It’s not too hard adapting my undergrad course to online delivery, since I’ve taught it before and have assignments and notes I can use, and since basically I’m trying to treat it like a regular course (with synchronous meetings), just a little more scripted, with some discussion board work and posted notes for classes.

But the grad class. Yikes. The syllabus is still not complete, though I’ve made a lot of progress on it. That’s a new course, and when it originally landed on my plate, about 14 months ago, I thought I’d prep it in summer 2020. Well, summer 2020 went to moving and getting ready to teach fall courses online. So . . . it’s nice to have a batch of very understanding grads who are cutting me some slack.

Speaking of slack, I need to see if some people who took incompletes in the fall would like to meet with me.

Speaking of moving, the new house’s roof is leaking, of course in my study where the highest concentration of books is; I’ve moved lots of books out to the living room, so now when I reach for something it is not to hand, and I have to get up and go search for it among the disarranged shelves. Grevisse is in with the English history, and (since the living room was supposed to be for fiction) Godefroy’s Dictionnaire de l’ancien français is snuggled up to A Billion for Boris. It took awhile to find my Latin dictionary this morning, because the classics are all over the place. Some books had to be shelved by size; others just would up mixed as Sir John and I carried books in bunches from my shelves to the living room. So far, two roofers have come and told us that we would be better off replacing the roof. One estimate is literally double the other. I think we need a couple more estimates.

Basement Cat seems to be feeling very anti-Reina again. I don’t know what his problem is. Sometimes he can co-exist perfectly happily with her, and then he’ll wake up, walk across the room to where she’s sleeping peacefully, and provoke her to growl at him.

In many ways, I like this strange new life. I can do things on my computer while I’m in a faculty meeting, I don’t have to drive long distances, I don’t have to drive in bad weather, when a night class is over I’m already home and don’t have to drive at night when I’m tired, and I’m a little less keyed-up from teaching because online interaction affects me differently from being in the physical classroom. I miss in-person teaching, but as the introvert’s introvert, this life is not bad, for me. I miss travel, and friends, and . . . that pretty much sums it up. Bookstores.

I wish I had more to blog about. Day to day life is peaceful, which is to say boring. Maybe I should keep in mind that quotation from O. Douglas that I posted in September, and try posting every day, or every other day, and see if there’s more to tell that way.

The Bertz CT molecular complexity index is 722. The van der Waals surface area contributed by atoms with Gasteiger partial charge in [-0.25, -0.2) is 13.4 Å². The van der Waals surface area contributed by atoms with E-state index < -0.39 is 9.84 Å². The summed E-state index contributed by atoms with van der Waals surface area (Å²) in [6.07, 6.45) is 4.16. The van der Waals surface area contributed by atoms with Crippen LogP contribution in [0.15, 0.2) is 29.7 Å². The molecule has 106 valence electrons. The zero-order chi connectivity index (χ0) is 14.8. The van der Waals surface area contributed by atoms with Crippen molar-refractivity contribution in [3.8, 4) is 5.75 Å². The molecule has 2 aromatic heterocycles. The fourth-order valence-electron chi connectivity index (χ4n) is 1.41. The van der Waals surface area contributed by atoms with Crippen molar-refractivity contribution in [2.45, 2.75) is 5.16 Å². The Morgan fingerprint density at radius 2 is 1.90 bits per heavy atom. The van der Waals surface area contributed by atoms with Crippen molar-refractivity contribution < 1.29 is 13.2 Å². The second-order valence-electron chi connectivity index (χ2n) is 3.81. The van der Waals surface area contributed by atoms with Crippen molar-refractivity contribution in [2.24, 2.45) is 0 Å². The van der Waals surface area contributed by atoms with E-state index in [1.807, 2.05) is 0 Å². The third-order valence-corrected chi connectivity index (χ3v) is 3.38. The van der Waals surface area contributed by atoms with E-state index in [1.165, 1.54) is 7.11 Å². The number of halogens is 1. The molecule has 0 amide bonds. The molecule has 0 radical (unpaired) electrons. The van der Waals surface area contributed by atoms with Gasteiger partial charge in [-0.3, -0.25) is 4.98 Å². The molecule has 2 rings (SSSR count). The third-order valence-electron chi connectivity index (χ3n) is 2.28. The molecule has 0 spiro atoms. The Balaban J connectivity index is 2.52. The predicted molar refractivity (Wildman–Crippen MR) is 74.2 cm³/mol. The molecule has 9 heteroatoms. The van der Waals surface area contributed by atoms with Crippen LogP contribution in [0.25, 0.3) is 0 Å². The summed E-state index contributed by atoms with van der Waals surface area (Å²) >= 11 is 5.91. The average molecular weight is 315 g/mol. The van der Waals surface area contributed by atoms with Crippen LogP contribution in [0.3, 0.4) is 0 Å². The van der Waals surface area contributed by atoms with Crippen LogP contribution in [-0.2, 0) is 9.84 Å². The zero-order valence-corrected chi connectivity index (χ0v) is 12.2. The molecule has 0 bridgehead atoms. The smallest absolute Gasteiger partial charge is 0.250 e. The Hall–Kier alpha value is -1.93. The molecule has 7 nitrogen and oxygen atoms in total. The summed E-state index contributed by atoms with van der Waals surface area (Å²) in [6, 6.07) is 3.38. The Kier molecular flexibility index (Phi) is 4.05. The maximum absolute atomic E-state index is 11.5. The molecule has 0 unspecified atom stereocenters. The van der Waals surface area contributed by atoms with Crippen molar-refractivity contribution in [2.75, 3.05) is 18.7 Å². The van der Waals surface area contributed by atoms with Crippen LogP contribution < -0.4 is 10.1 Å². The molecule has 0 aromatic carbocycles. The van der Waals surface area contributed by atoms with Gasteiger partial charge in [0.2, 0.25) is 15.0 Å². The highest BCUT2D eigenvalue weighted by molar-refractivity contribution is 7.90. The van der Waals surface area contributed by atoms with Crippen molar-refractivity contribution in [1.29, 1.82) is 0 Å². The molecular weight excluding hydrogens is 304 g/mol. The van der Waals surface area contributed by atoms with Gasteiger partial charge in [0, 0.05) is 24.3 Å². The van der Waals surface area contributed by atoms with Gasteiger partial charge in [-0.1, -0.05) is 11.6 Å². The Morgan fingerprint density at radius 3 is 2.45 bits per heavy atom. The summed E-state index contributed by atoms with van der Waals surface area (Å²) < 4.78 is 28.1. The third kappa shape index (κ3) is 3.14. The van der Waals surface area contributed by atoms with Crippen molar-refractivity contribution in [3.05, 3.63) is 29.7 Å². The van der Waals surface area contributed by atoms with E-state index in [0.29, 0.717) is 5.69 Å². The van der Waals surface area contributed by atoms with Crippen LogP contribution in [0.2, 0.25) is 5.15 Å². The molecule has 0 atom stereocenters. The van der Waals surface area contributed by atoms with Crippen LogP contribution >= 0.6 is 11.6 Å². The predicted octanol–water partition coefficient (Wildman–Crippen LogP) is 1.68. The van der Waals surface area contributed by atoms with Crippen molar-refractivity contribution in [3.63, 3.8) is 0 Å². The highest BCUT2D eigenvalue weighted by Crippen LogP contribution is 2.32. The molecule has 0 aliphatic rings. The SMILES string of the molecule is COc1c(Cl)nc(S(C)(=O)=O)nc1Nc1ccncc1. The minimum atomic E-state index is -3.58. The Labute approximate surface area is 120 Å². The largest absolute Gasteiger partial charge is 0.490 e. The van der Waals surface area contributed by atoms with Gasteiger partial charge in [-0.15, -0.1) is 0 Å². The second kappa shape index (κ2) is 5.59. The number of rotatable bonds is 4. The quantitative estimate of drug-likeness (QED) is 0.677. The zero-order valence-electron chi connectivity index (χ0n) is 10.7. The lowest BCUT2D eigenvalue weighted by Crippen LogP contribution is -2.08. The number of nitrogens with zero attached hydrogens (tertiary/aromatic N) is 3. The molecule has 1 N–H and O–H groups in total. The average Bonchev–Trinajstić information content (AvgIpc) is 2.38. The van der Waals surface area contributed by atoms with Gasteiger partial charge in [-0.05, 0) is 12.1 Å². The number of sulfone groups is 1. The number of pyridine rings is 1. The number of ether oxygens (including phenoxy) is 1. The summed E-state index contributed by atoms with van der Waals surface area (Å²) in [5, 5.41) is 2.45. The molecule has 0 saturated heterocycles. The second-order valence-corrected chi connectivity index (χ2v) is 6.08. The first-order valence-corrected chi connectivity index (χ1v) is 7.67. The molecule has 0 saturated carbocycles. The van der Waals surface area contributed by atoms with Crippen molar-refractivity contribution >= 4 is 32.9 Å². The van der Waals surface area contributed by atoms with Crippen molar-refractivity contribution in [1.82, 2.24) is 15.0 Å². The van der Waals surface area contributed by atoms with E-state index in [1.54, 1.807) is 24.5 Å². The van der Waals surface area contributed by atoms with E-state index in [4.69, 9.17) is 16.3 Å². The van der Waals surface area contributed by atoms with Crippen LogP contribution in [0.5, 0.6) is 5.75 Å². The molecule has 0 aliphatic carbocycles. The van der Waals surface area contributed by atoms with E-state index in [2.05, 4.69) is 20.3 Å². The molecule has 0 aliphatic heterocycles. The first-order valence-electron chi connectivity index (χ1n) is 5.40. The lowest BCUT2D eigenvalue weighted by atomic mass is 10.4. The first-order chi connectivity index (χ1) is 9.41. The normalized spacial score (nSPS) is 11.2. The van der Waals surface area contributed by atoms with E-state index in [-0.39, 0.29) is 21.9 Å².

Before Instagram

there was Laurie Colwin:

“She decanted everything into glass and on her long kitchen shelves were row upon row of jars containing soap, pencils, cookies, salt, tea, paper clips, and dried beans. . . . The shoes in her closet were stuffed with pink tissue paper and her drawers were filled with lavender sachet. In each corner of her closet hung a pomander ball. She liked to have tea on a tray and she was fond of unmatched china. The tray she brought . . . held cups that bore forget-me-nots, a lily-of-the-valley sugar dish, a cream pitcher with red poppies, and a teapot covered with red roses and cornflowers.”

Happy All the Time (Penguin, 1985; orig. 1971), 9-10. Note the Oxford comma separating the paper clips from the dried beans.

We’ve made more trips to the storage unit and I’m starting to unpack my fiction. It’s like browsing in a bookstore specially curated just for me.

Hail the new!

My intention for the year: roll with the punches. I’m sure there will be some.

That doesn’t stop me planning. I’ve re-booked a trip I had hoped to take last year, mainly (TBH) because the voucher I was holding was about to expire. The airline wanted me to use it within twelve months of when I first booked the trip. Well, ha very ha, sorry, but that’s not happening. It took quite awhile, but I did manage to get the trip pushed out to May, so we’ll see if that’s time enough to get vaccinated and for the library I want to visit to re-open. Considering that the alternative was just giving up and losing the money entirely, I’m willing to gamble.

Today I did two things I’ve been putting off for months: potted or re-potted some house plants (two African violet plantlets had been rooting in water since August), and hung pictures. The plants took under two hours, including setting up and cleaning up afterwards, and did not spawn any off-shoot projects. I certainly have had spare chunks of two hours in the last four months, but not the bandwidth to deal with getting out the new pots and soil, shutting up Basement Cat, clearing the kitchen table, actually dealing with the plants, putting everything back, and cleaning up. I spent my spare time reading fluff or going for walks, rather than embarking on multi-step projects, although I did at some point buy new pots, also drywall screws for the pictures.